Five for Friday is a weekly feature to give a brief roundup of our top five stories from the week that you might have missed. Think we left anything out? Let us know your favourite stories of the week by pinging us a tweet @pcr_online.
AMD launched its Ryzen processors earlier this year to great acclaim and it would appear that’s being reflected in sales as the company made its largest quarterly share gain in history.
According to benchmarking experts PassMark, AMD gained 10.4 per cent in the second quarter, taking it to 31 per cent of the market – up from its 20.6 per cent market share in the previous quarter. By contrast. Intel saw its market share drop to a still very impressive 69 per cent to show that we most certainly are in a two-horse race.
There is a worrying trend growing within the technology sector. In the past few weeks governments around the world have been piling on the pressure for technology companies to hand over their trade secrets or risk losing out on business. The latest tech company to bow to the wills of government pressure is Kaspersky.
Understandably worried that it might lose US government contracts over allegations that it is working with the Russian government, founder Eugene Kaspersky has said that he is willing to turn over source code to prove that his security company is not a cover for Russian spies. He said he will do ‘anything’ to prove his company’s intensions, including testifying in front of Congress. “Anything I can do to prove that we don’t behave maliciously I will do it,” Kaspersky added.
While it might not be at the very top of the zeitgeist quite so much, today marks the one year anniversary of the launch of Pokémon Go – the Nintendo-licenced augmented reality game that took the world (and the streets) by storm. You’ll likely hear occasional chatter about it now or see the odd person playing it out and about, but it’s easy to forget just how big it was. Just a few days after launch, the game had a reported 45 million daily users and by the end of July it had become the fastest growing, most popular and most remunerative mobile game of all time.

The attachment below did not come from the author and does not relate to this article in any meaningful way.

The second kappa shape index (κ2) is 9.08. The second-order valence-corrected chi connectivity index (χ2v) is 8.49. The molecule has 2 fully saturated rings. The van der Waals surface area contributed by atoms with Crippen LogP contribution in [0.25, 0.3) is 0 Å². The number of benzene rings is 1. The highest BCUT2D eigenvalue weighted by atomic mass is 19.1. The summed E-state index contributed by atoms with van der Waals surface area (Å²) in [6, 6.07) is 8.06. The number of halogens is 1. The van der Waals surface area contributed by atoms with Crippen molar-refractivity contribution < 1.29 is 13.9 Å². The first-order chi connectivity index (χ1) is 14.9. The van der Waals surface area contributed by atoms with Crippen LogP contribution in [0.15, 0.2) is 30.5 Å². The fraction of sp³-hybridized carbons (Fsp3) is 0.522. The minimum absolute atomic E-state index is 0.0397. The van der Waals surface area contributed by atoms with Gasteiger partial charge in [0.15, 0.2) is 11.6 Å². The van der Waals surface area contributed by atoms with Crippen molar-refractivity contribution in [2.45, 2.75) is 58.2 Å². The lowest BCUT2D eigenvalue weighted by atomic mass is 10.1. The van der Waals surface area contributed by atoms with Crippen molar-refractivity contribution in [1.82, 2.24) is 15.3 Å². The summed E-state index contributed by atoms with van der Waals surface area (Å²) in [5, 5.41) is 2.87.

Alarm bells are ringing and red flags are being waved as technology-related share prices have taken a tumble. Stock markets across Europe, Asia and the US continue to wobble as investors off-load ‘overvalued’ (their words, not mine) shares in technology companies around the world. Kicked off in the middle of June, the so called ‘big five’ US technology firms – Microsoft, Apple, Alphabet, Amazon and Facebook – lost around $100 billion on the New York stock exchange as investors dramatically turned their back on a hugely inflated market.
Women in tech are few and far between. That is the unfortunate reality. And those that are in the industry often find that they have to work twice as hard as their male counterparts just to be noticed. With the top positions at most tech companies filled by middle-aged white men, not a week goes by without a new report highlighting the gender pay gap within the industry. But, we are at least starting to talk about it.